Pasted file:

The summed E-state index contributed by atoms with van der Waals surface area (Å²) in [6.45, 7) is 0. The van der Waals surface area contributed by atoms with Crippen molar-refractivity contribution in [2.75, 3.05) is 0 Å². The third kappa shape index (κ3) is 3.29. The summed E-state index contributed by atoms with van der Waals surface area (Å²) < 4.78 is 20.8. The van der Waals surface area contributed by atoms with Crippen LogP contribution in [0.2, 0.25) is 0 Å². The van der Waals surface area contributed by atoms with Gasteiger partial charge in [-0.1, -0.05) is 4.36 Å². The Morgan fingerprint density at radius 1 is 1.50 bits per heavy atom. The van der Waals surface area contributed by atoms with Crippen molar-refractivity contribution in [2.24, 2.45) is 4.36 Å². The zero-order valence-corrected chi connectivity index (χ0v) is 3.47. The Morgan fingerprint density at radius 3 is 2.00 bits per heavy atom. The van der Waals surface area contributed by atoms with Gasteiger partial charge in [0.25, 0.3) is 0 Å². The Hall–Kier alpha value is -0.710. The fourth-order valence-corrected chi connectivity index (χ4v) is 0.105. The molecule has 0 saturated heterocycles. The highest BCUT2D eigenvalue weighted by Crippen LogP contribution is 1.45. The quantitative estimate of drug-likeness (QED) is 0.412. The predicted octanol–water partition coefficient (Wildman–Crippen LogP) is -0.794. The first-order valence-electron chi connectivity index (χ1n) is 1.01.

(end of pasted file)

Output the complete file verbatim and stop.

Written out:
The summed E-state index contributed by atoms with van der Waals surface area (Å²) in [6.45, 7) is 0. The van der Waals surface area contributed by atoms with Crippen molar-refractivity contribution in [2.75, 3.05) is 0 Å². The third kappa shape index (κ3) is 3.29. The summed E-state index contributed by atoms with van der Waals surface area (Å²) < 4.78 is 20.8. The van der Waals surface area contributed by atoms with Crippen LogP contribution in [0.2, 0.25) is 0 Å². The van der Waals surface area contributed by atoms with Gasteiger partial charge in [-0.1, -0.05) is 4.36 Å². The Morgan fingerprint density at radius 1 is 1.50 bits per heavy atom. The van der Waals surface area contributed by atoms with Crippen molar-refractivity contribution in [2.24, 2.45) is 4.36 Å². The zero-order valence-corrected chi connectivity index (χ0v) is 3.47. The Morgan fingerprint density at radius 3 is 2.00 bits per heavy atom. The van der Waals surface area contributed by atoms with Gasteiger partial charge in [0.25, 0.3) is 0 Å². The Hall–Kier alpha value is -0.710. The fourth-order valence-corrected chi connectivity index (χ4v) is 0.105. The molecule has 0 saturated heterocycles. The highest BCUT2D eigenvalue weighted by Crippen LogP contribution is 1.45. The quantitative estimate of drug-likeness (QED) is 0.412. The predicted octanol–water partition coefficient (Wildman–Crippen LogP) is -0.794. The first-order valence-electron chi connectivity index (χ1n) is 1.01.